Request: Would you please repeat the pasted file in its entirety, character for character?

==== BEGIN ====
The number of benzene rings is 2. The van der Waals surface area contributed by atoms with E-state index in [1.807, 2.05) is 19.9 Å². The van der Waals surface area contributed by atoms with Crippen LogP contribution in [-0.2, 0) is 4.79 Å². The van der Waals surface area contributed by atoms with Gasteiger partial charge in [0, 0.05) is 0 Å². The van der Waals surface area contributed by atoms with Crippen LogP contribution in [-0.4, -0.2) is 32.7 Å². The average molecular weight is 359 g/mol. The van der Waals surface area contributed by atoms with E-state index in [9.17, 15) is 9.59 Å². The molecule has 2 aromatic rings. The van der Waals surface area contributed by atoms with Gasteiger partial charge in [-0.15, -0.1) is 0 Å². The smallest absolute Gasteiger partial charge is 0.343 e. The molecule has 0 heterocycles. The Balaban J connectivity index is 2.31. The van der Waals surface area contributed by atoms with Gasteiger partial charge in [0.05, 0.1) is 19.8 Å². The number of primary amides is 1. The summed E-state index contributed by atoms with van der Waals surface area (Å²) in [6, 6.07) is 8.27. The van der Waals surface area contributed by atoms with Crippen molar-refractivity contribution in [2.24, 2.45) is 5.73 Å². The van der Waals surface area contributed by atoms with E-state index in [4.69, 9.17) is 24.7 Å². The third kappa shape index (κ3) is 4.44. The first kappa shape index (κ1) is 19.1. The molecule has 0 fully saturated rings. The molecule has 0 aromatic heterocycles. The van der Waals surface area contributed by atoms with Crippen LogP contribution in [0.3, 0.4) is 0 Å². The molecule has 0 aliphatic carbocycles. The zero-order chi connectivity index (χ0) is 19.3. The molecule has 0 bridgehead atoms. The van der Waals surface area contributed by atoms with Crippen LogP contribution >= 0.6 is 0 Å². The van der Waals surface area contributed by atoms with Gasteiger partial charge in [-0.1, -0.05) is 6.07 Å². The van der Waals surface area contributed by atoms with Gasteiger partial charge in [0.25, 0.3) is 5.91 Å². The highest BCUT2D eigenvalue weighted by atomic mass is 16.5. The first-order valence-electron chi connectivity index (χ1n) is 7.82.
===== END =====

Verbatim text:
The number of benzene rings is 2. The van der Waals surface area contributed by atoms with E-state index in [1.807, 2.05) is 19.9 Å². The van der Waals surface area contributed by atoms with Crippen LogP contribution in [-0.2, 0) is 4.79 Å². The van der Waals surface area contributed by atoms with Gasteiger partial charge in [0, 0.05) is 0 Å². The van der Waals surface area contributed by atoms with Crippen LogP contribution in [-0.4, -0.2) is 32.7 Å². The average molecular weight is 359 g/mol. The van der Waals surface area contributed by atoms with E-state index in [9.17, 15) is 9.59 Å². The molecule has 2 aromatic rings. The van der Waals surface area contributed by atoms with Gasteiger partial charge in [-0.15, -0.1) is 0 Å². The smallest absolute Gasteiger partial charge is 0.343 e. The molecule has 0 heterocycles. The Balaban J connectivity index is 2.31. The van der Waals surface area contributed by atoms with Gasteiger partial charge in [0.05, 0.1) is 19.8 Å². The number of primary amides is 1. The summed E-state index contributed by atoms with van der Waals surface area (Å²) in [6, 6.07) is 8.27. The van der Waals surface area contributed by atoms with Crippen molar-refractivity contribution in [2.24, 2.45) is 5.73 Å². The van der Waals surface area contributed by atoms with E-state index in [4.69, 9.17) is 24.7 Å². The third kappa shape index (κ3) is 4.44. The first kappa shape index (κ1) is 19.1. The molecule has 0 fully saturated rings. The molecule has 0 aromatic heterocycles. The van der Waals surface area contributed by atoms with Crippen LogP contribution in [0.3, 0.4) is 0 Å². The molecule has 0 aliphatic carbocycles. The zero-order chi connectivity index (χ0) is 19.3. The molecule has 0 bridgehead atoms. The van der Waals surface area contributed by atoms with Crippen LogP contribution >= 0.6 is 0 Å². The van der Waals surface area contributed by atoms with Gasteiger partial charge in [-0.1, -0.05) is 6.07 Å². The van der Waals surface area contributed by atoms with Gasteiger partial charge in [0.25, 0.3) is 5.91 Å². The highest BCUT2D eigenvalue weighted by atomic mass is 16.5. The first-order valence-electron chi connectivity index (χ1n) is 7.82.